So onto the current crusade and the great fight against crime. After criticising NCP's over enforcement of parking in the city, again flying in the face of their Greenness but not their political greenness, they suggest that traffic wardens should, wait for this, be deployed as 'community wardens' to help prevent crime. Armed with the latest IT equipment they would be able to report incidents to the council who would deal with it promptly.


And Laugh.

Ignoring that we are all equipped with the latest IT equipment, namely a phone, capable of reporting incidents in seconds, when has the council ever dealt with anything promptly. Yes, vandalism, graffiti and discarded waste are undesirable but wouldn't a hotline for the public to call be a far more effective and cost efficient way for the council to ignore it? And isn't it the police's job to deal with the more serious matters, which are again easily reported without paying for vigilantes to patrol the street?

I wonder how the traffic wardens would feel about taking on all these extra duties. Perhaps if their workload was decreased by, say, removing eight disparate parking areas and replacing them with two main ones, with a reduction in cars to check for valid tickets, they might find time. Or perhaps the extra revenue from a new pay and display system could go towards compensating them for their extra work.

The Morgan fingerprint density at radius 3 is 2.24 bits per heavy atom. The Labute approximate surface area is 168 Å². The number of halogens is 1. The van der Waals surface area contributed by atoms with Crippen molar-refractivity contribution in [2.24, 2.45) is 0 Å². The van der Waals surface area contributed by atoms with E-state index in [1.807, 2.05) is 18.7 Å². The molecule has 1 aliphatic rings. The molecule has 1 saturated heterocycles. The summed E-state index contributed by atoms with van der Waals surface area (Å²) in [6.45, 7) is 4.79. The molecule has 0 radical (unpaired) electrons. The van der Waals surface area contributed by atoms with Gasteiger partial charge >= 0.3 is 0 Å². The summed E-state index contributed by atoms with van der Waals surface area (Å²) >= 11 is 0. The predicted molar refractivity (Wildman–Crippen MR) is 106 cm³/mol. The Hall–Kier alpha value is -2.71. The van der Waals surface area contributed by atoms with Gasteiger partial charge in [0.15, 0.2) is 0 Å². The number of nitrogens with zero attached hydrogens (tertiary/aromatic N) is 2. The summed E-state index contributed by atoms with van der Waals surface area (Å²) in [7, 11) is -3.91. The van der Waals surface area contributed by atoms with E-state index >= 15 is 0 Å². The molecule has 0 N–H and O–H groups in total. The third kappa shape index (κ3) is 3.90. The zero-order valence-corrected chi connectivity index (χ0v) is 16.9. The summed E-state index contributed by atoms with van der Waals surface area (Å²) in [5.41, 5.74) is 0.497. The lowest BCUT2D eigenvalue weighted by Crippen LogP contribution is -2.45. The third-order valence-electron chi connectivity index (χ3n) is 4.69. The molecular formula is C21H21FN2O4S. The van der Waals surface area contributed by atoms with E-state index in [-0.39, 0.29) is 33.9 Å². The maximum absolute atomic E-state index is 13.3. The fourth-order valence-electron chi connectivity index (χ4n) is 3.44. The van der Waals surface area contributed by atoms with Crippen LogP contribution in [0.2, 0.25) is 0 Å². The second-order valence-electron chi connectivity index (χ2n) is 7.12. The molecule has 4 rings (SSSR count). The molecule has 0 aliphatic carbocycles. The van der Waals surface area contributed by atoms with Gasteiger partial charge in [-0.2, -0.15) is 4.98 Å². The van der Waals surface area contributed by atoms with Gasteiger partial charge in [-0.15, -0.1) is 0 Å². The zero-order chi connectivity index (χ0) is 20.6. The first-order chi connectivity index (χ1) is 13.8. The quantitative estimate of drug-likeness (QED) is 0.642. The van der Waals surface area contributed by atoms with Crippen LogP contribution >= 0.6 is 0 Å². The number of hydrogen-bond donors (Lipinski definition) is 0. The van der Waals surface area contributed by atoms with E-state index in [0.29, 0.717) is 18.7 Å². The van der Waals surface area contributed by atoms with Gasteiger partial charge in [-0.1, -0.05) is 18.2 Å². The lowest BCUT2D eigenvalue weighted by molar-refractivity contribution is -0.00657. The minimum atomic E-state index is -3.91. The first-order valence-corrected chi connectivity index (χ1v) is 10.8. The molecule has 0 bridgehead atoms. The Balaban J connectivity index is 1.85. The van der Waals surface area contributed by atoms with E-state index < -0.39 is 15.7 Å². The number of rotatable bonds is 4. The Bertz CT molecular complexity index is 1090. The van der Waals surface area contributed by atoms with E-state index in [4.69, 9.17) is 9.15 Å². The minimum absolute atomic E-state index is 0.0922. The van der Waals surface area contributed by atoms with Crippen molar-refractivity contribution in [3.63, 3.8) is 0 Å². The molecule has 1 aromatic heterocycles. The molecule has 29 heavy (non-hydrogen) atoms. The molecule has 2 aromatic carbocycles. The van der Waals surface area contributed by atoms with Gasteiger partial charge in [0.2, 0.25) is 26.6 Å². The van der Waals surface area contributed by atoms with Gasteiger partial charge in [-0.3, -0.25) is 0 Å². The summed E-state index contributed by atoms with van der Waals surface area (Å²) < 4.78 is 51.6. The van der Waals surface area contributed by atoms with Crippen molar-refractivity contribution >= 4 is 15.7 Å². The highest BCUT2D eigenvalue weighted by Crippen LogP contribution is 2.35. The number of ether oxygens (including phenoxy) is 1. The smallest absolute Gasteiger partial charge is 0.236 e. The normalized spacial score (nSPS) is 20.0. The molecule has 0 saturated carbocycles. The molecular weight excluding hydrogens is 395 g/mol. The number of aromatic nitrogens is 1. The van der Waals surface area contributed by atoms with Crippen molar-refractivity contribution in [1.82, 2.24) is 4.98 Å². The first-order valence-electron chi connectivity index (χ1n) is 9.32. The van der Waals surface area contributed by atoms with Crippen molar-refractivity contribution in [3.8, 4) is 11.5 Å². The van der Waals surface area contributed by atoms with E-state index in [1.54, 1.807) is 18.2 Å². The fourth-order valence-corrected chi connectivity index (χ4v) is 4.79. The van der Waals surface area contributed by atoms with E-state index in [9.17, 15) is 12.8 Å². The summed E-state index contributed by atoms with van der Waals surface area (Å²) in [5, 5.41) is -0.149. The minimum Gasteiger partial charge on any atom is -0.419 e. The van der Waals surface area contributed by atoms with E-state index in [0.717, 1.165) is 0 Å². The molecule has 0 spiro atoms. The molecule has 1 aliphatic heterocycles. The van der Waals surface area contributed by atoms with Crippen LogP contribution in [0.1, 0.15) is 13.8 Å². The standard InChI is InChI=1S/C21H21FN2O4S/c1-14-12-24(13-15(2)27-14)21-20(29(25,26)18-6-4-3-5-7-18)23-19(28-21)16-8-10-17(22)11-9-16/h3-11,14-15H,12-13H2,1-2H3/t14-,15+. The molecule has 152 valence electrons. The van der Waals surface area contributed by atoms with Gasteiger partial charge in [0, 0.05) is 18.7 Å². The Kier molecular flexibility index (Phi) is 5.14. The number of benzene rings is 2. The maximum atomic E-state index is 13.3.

This is part of their campaign to make West Street safer at night, which they hope giving traffic wardens these new duties will achieve. Of course, there is one, huge, glaring hole in this suggestion, which I'd love to point out but I really don't want to risk insulting the intelligence of any 5 year olds that may stumble upon these pages. Plus it would be unfair to distract them from writing Mick and Bob’s next manisfesto.

It's not surprising that they call themselves action men. They're plastic caricatures of a bygone age in need of constant revision to seem current and relevant yet still lacking any balls.

Vote Monkey. You know it makes sense.